The term (q-1)/q in Eq. (1) scales the resultant value of s+(v-1)/q-∂)2 ! back to the original range of s, whereby 0<s<1. The values of s fall between 0 and 1 because the vector space model traditionally uses the cosine function to measure similarity. The cosine function produces values between 0 and 1 when all components of the function are non-negative.
The anomalous results of relevance-ranking systems are due to the low value assigned by s to a document that has a high v overlap value when the query is short. In order to obtain search results that are more relevant to the terms of a short query, the search results should be assigned scores that take into account the coordination level. Eq. (1) overcomes the problem of conventional relevance-ranking algorithms by raising the relevance-ranking score of a document having a high v overlap value when the query is short. Thus in a short query, if the overlap is high, then the adjusted relevance-ranking score s1 of the document as determined by Eq. (1) is "high" (i.e., closer to 1 than to 0). In effect, for short queries, a coordination-like scoring is achieved between the query terms and the document, over and above the existing vector-based scoring. Additionally, parameter ∂ controls the strength of the coordination effect for Eq. (1). Thus a ∂ value closer to 1 maintains the coordination-like scoring as the query length lengthens, while smaller values of ∂ reduce this coordination effect. The user sets the value of ∂ according to his or her requirements.
For Eq. (1) if the v overlap value from a short query is low, then the amount the score is boosted for the document is closer to 0 than to 1.
When the query is long, the v overlap parameter does not raise the score of s significantly for lower values of ∂. Thus the adjusted score s1 as determined by Eq. (1) is about equal to s. FIGS. 3a to 3d show two-dimensional graphs of the (v-1)/(q-∂)2 term of Eq. (1) for different query lengths and as the v overlap value is increased from 1 (the smallest possible value) to its largest possible value (when all of the query terms are in the retrieved document). FIG. 3d shows that for a query length of 100, the term (v-1)/(q-∂)2 is almost equal to 0. Thus in Eq. (1), f(s,v,q,∂)≅s when the query is long. FIG. 4 shows a three-dimensional graph of the term (v-1) /q-∂)2 of Eq. (1).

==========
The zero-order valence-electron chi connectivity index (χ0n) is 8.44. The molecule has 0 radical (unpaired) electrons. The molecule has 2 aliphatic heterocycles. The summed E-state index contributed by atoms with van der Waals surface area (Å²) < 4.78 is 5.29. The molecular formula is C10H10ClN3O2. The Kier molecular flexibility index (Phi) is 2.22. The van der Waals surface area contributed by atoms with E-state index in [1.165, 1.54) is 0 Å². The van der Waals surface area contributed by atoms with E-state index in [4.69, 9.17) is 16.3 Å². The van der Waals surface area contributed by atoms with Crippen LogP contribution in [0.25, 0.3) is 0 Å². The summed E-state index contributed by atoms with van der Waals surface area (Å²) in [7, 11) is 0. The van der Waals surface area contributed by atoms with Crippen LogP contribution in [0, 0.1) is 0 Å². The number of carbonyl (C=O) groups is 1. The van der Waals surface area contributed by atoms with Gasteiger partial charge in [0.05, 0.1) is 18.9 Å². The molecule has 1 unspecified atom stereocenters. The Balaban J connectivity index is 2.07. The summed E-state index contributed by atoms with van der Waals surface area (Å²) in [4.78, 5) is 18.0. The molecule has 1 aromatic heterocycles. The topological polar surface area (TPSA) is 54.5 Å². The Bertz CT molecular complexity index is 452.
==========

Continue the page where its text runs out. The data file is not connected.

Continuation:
Based on the adjusted relevance-ranking score s1 determined by Eq. (1), each document score is calculated, and the retrieved documents are then outputted sequentially from the one with the highest score to the one with the lowest score. Finally, other equations may be substituted for Eq. (1) to adjust the relevance-ranking score of a retrieved document so that the search results are assigned scores that take the coordination level into account for short queries and so that the coordination level decreases in importance as the query length is increased.
FIG. 5 shows the search results in the Apple Developer web site for the two-word query "express modem" when using the adjusted relevance-ranking algorithm of Eq. (1), with ∂=0.5. As shown in column III, documents containing both words in the query term "express modem" (rows (a) to (h)) are now (in contrast to FIG. 1) ranked higher than documents containing only one of the terms (rows (i) and (j)).
FIG. 6 is a flowchart describing the adjusted relevancy ranking method used to produce the results shown in FIG. 5. The method starts with step 150, where a query defining search criteria is issued to a database or other information retrieval system. Next, step 155 identifies a set of documents that meet the criteria defined in the query. Step 160 calculates a relevancy ranking for a document in the identified set and assigns the ranking score to a variable "s". Step 165 then calculates the overlap, which, as described above, is the number of terms in the query that appear in the document. The overlap value is assigned to a variable "v". Next, step 170 calculates the number of terms in the query and assigns the calculated value to a variable "q". Step 175 obtains the value of ∂, which is used to adjust the impact of the adjustment on the relevancy ranking score. Finally, step 180 determines the adjusted relevancy ranking score using Eq. 1.
The adjusted relevance-ranking algorithm of Eq. (1) has been measured against the standard cosine ranking method using the TREC-4 test collections. In calculating the R-precision (i.e., the precision after R documents, where R is the total number of relevant documents for the query), Eq. (1) shows an improvement over the TF×IDF cosine ranking method by 21.3%, 10.4%, 11.9% and 7.9% for query terms containing two, three, four, and all words respectively in the document.
While various embodiments and applications of this invention have been shown and described, it will be apparent to those skilled in the art that various modifications are possible without departing from the inventive concepts described herein. The invention, therefore, is not to be restricted except in the spirit of the appended claims.
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|U.S. Classification||1/1, 715/206, 715/205, 707/E17.075, 707/999.005, 707/999.003, 707/999.007, 707/999.004|
|Cooperative Classification||Y10S707/99934, Y10S707/99935, Y10S707/99933, Y10S707/99937, G06F17/30675|
|Mar 27, 1997||AS||Assignment|
Owner name: APPLE COMPUTER, INC., CALIFORNIA
Free format text: ASSIGNMENT OF ASSIGNORS INTEREST;ASSIGNORS:ROSE, DANIEL E.;CUTTING, DOUGLASS R.;REEL/FRAME:008444/0076;SIGNING DATES FROM 19960925 TO 19960927
|Oct 5, 1999||CC||Certificate of correction|
|Jul 23, 2002||FPAY||Fee payment|
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|Jul 14, 2006||FPAY||Fee payment|
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|Jul 8, 2010||FPAY||Fee payment|